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Monday, January 25, 2010

CNN: Americans applaud Democrats' loss of supermajority

"The poll provides more evidence of the dwindling appeal of the Democratic party in the wake of last week's special election in Massachusetts," said CNN Polling Director Keating Holland. "Fewer Americans have a favorable view of the Democrats, and fewer support Democratic control on Capitol Hill."


A CNN/Opinion Research Corporation survey released Monday also indicates that 7 in 10 Americans believe that the Democrats' loss of their 60 seat supermajority in the Senate is a positive move for the country.

Our political system was set up to be separate entities, checking each other, stopping any one political class from railroading the whole country and it looks like Americans are starting to see this and registering their opinion on how Washington is being run right now. The filibuster was also created to put the brakes on any one party who took majority, and yet we hear many crying about how it isn't fair.

History does indeed repeat itself. When Republicans controlled all three branches it led to dysfunction and instead of looking towards that time and seeing what not to do, the Democrats have replicated it instead and have become just as dysfunctional.

Gateway Pundit makes a valid point here.

Of course, the fact that democrats just tripled the national deficit in one year probably didn’t help them much either.

Handicappers regarding upcoming November elections

The Rothenberg Political Report with "28 House Seats move toward GOP"

We are adding a dozen new seats to our list of districts “in play” – all of them currently held by Democrats. In addition, we have moved 16 districts within our list – two held by the GOP and the rest currently represented by a Democrat. All of the moves benefit the GOP, either because Republican districts now look safer or Democratic districts appear more vulnerable.

Given that we expect more Democratic retirements in the next few months and anticipate that more Democratic-held districts will increase in vulnerability between now and the fall, we are raising our target for GOP gains to 24 to 28 seats, with higher Republican gains possible. Of course, changes in the national mood between now and November could also benefit Democrats.

In addition, we can no longer dismiss the possibility of a Republican wave so large that Democrats could lose their House majority. We stress, however, that we currently expect Republicans to fall short of the 40 seats they would need. Scott Brown’s victory in Massachusetts doesn’t mean that every Republican candidate will win in November.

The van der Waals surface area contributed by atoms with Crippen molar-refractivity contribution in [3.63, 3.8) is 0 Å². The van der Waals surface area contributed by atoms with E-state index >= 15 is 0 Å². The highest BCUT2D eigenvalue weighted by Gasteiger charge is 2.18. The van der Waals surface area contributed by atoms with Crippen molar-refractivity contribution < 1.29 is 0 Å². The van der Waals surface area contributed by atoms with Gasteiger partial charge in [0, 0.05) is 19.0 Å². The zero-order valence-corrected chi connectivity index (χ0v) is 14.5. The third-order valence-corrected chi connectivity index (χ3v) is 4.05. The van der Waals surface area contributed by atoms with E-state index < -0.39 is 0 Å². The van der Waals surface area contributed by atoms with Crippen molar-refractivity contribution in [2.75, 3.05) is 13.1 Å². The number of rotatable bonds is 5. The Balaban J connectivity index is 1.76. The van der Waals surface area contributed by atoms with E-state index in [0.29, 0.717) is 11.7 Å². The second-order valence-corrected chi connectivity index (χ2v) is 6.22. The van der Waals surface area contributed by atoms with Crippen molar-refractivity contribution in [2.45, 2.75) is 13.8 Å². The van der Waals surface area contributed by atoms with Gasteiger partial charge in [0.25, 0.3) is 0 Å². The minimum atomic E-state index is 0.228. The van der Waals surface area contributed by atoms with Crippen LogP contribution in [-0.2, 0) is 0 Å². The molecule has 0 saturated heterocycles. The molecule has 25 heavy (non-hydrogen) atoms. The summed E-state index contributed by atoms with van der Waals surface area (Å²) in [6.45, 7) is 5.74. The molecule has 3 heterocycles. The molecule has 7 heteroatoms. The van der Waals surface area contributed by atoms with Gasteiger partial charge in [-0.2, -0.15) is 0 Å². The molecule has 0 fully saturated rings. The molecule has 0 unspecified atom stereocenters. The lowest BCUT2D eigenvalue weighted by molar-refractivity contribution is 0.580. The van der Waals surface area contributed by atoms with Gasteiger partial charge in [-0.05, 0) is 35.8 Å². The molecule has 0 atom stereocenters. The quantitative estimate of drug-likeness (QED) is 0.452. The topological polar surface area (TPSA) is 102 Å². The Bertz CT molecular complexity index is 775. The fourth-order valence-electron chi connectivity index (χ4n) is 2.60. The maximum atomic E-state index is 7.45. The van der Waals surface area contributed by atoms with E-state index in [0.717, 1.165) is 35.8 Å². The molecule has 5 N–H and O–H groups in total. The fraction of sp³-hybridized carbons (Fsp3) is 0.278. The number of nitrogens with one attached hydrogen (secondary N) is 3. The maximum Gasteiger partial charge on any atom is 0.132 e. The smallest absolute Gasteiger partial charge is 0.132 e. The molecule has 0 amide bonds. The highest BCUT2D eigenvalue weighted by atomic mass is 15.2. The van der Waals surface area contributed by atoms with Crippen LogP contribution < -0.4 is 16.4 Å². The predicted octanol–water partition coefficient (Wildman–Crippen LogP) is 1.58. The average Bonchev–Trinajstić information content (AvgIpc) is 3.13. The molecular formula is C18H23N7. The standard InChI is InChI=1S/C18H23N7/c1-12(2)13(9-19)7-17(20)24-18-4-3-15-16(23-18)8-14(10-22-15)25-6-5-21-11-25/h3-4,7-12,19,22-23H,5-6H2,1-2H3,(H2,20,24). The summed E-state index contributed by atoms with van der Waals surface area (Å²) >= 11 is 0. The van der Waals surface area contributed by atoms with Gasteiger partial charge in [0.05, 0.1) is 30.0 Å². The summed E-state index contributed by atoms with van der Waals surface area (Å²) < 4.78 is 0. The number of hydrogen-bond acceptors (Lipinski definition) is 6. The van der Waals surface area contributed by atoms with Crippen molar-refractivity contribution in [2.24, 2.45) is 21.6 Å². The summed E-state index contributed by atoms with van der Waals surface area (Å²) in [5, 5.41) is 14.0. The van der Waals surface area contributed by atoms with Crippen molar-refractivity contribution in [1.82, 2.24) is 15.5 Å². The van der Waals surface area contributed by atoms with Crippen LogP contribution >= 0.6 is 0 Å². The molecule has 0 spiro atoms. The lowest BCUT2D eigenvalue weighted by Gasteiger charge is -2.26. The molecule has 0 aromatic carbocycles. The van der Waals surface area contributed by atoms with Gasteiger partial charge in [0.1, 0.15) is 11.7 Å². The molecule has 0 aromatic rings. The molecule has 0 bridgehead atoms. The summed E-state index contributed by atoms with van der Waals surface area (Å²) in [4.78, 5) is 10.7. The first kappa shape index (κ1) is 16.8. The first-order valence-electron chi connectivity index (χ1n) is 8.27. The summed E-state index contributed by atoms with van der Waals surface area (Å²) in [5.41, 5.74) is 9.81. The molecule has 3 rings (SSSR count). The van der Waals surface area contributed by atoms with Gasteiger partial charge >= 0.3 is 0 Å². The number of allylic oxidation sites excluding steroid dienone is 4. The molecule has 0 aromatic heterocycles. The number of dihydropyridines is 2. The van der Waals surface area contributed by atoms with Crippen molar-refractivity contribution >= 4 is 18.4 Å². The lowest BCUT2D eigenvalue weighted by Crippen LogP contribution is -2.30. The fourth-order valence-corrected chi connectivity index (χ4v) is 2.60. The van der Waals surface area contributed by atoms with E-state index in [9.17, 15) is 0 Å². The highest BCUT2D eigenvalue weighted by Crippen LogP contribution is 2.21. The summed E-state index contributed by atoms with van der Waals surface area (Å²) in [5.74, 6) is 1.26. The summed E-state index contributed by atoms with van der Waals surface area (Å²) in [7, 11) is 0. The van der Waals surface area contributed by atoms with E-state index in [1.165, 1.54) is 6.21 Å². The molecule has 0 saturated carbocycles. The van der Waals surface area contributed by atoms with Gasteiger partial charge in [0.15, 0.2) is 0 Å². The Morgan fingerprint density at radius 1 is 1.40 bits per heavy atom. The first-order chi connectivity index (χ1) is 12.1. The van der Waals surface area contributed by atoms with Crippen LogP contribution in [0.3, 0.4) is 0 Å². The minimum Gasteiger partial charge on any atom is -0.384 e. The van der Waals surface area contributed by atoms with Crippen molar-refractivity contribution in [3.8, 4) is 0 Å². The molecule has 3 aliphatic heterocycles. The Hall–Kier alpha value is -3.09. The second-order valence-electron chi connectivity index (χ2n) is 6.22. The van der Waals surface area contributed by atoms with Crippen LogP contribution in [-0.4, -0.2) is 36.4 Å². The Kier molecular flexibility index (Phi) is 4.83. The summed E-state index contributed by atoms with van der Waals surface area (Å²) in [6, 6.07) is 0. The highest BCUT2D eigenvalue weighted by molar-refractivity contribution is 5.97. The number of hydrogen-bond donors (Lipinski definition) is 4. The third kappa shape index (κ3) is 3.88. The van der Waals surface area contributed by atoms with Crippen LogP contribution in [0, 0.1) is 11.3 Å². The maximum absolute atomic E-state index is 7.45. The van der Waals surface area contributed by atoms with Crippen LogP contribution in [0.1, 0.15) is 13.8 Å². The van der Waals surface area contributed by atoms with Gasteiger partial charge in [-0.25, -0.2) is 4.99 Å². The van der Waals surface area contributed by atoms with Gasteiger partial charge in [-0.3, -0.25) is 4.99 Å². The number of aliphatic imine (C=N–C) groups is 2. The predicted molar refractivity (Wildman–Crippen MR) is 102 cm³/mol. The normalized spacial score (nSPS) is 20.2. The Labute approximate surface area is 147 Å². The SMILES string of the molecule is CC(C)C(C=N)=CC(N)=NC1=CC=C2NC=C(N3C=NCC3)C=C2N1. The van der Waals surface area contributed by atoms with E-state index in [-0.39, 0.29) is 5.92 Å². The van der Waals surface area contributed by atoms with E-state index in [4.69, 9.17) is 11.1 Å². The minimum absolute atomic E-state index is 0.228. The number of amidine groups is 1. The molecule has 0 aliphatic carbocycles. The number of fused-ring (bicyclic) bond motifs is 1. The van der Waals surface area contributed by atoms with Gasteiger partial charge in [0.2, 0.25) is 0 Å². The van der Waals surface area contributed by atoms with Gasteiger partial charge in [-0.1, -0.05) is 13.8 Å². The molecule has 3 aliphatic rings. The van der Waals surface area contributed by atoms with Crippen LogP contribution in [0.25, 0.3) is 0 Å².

Come November there is a good chance that a portion of balance will be restored.

The Cook Political Report:

Democrats currently have 49 seats listed as Lean or Toss Up.
Republicans currently have 10 seats listed as Lean or Toss Up.

Cook's rates 87 Democratic seats and 26 Republican districts as being competitive.

Democrats currently have 49 seats listed as Lean or Toss Up.
Republicans currently have 10 seats listed as Lean or Toss Up.

Related Headlines:
Commentary Magazine with "Re: Divided Government Is Back in Fashion"

That’s remarkable, following the pronouncements by the punditocracy that the 2008 election represented a sea change in the electorate and a mandate for a radical restructuring of government. Americans got a whiff of that and of an unchecked Democratic majority and didn’t like what they saw. Had Obama not lurched so far Left, or had he not delegated his agenda to the bitter partisans Nancy Pelosi and Harry Reid, the public might have been more inclined to give him free rein. If Obama had restrained his Left, the public wouldn’t feel compelled to restrain him.

But no more. It is not easy to get 70 percent of Americans to agree on anything, but putting the filibuster back in play seems to be a winner. That, once again, demonstrates just how far out of touch with ordinary voters is the Left, which has gone after the filibuster as “anti-democratic.” Many things in our constitutional system are designed to act as a brake on the power of untrammeled majorities. What is amusing to conservatives, and no doubt distressing to the Left, is that the vast majority of voters want that brake.

The Fix with "Poll shows Democrats slipping, Obama dismisses impact"

....The sentiment clearly expressed in the data is that people like the idea of checks and balances on the two parties. After the 2006 and 2008 elections saw Democrats sweep into the majority and then broaden it considerably, the coming midterm election -- if this poll and others like it are to be believed -- could well be a natural move back toward middle ground for many voters who sided with Democrats over the last two cycles. Obama, for his part, is publicly dismissive of the current surveys, arguing that there is more to governing than positive poll ratings: "I don't want to look back on my time here and say to myself all I was interested in was nurturing my own popularity," Obama said in an interview with ABC's Diane Sawyer. As we have said before, Obama has the luxury of riding out the current poll dip as he won't stand before voters until November 2012. House and Senate Democrats up for reelection this fall won't be so lucky.